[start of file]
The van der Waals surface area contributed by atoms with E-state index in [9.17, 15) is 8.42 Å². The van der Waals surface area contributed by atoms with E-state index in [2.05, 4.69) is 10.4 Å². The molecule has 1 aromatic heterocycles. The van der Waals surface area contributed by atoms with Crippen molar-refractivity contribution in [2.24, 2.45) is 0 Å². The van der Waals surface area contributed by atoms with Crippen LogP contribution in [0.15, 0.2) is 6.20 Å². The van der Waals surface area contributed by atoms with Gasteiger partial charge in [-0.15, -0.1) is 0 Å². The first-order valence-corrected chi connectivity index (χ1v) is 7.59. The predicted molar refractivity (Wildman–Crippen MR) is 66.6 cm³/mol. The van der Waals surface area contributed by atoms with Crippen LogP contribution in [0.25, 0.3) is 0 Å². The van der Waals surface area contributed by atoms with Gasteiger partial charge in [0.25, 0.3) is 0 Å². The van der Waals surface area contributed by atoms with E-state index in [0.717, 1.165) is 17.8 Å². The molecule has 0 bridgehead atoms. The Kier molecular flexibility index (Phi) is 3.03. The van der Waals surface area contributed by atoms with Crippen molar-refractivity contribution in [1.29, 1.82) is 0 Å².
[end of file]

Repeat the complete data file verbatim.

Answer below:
The van der Waals surface area contributed by atoms with E-state index in [9.17, 15) is 8.42 Å². The van der Waals surface area contributed by atoms with E-state index in [2.05, 4.69) is 10.4 Å². The molecule has 1 aromatic heterocycles. The van der Waals surface area contributed by atoms with Crippen molar-refractivity contribution in [2.24, 2.45) is 0 Å². The van der Waals surface area contributed by atoms with Crippen LogP contribution in [0.15, 0.2) is 6.20 Å². The van der Waals surface area contributed by atoms with Gasteiger partial charge in [-0.15, -0.1) is 0 Å². The first-order valence-corrected chi connectivity index (χ1v) is 7.59. The predicted molar refractivity (Wildman–Crippen MR) is 66.6 cm³/mol. The van der Waals surface area contributed by atoms with Crippen LogP contribution in [0.25, 0.3) is 0 Å². The van der Waals surface area contributed by atoms with Gasteiger partial charge in [0.25, 0.3) is 0 Å². The van der Waals surface area contributed by atoms with E-state index in [0.717, 1.165) is 17.8 Å². The molecule has 0 bridgehead atoms. The Kier molecular flexibility index (Phi) is 3.03. The van der Waals surface area contributed by atoms with Crippen molar-refractivity contribution in [1.29, 1.82) is 0 Å².